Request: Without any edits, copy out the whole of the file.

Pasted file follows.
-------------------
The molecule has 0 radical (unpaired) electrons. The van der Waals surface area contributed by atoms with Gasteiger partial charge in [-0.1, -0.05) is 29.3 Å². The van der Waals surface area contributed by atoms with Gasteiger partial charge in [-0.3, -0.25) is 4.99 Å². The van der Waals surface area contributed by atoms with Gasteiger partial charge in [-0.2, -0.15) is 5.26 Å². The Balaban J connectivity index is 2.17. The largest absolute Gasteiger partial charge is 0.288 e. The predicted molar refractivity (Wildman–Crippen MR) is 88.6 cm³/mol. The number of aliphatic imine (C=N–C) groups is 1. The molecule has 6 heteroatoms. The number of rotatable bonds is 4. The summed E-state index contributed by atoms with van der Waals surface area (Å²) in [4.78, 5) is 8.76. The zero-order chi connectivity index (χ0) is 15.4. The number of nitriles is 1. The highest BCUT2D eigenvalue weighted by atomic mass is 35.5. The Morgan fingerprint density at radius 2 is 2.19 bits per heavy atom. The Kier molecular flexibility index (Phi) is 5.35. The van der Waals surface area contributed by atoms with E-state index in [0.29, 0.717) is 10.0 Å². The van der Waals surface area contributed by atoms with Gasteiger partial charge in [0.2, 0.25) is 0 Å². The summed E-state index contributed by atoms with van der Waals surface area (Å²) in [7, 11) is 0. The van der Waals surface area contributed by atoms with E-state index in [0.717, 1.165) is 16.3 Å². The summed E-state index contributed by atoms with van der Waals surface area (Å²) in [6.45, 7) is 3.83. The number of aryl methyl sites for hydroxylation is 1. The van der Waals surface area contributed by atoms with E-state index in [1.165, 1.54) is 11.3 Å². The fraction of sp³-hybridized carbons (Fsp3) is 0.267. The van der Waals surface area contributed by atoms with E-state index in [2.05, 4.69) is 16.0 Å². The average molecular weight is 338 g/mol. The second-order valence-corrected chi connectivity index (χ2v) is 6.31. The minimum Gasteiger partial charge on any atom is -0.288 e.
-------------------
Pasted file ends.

The molecule has 0 radical (unpaired) electrons. The van der Waals surface area contributed by atoms with Gasteiger partial charge in [-0.1, -0.05) is 29.3 Å². The van der Waals surface area contributed by atoms with Gasteiger partial charge in [-0.3, -0.25) is 4.99 Å². The van der Waals surface area contributed by atoms with Gasteiger partial charge in [-0.2, -0.15) is 5.26 Å². The Balaban J connectivity index is 2.17. The largest absolute Gasteiger partial charge is 0.288 e. The predicted molar refractivity (Wildman–Crippen MR) is 88.6 cm³/mol. The number of aliphatic imine (C=N–C) groups is 1. The molecule has 6 heteroatoms. The number of rotatable bonds is 4. The summed E-state index contributed by atoms with van der Waals surface area (Å²) in [4.78, 5) is 8.76. The zero-order chi connectivity index (χ0) is 15.4. The number of nitriles is 1. The highest BCUT2D eigenvalue weighted by atomic mass is 35.5. The Morgan fingerprint density at radius 2 is 2.19 bits per heavy atom. The Kier molecular flexibility index (Phi) is 5.35. The van der Waals surface area contributed by atoms with E-state index in [0.29, 0.717) is 10.0 Å². The van der Waals surface area contributed by atoms with Gasteiger partial charge in [0.2, 0.25) is 0 Å². The summed E-state index contributed by atoms with van der Waals surface area (Å²) in [7, 11) is 0. The van der Waals surface area contributed by atoms with E-state index in [0.717, 1.165) is 16.3 Å². The summed E-state index contributed by atoms with van der Waals surface area (Å²) in [6.45, 7) is 3.83. The number of aryl methyl sites for hydroxylation is 1. The van der Waals surface area contributed by atoms with E-state index in [1.165, 1.54) is 11.3 Å². The fraction of sp³-hybridized carbons (Fsp3) is 0.267. The van der Waals surface area contributed by atoms with E-state index in [2.05, 4.69) is 16.0 Å². The average molecular weight is 338 g/mol. The second-order valence-corrected chi connectivity index (χ2v) is 6.31. The minimum Gasteiger partial charge on any atom is -0.288 e.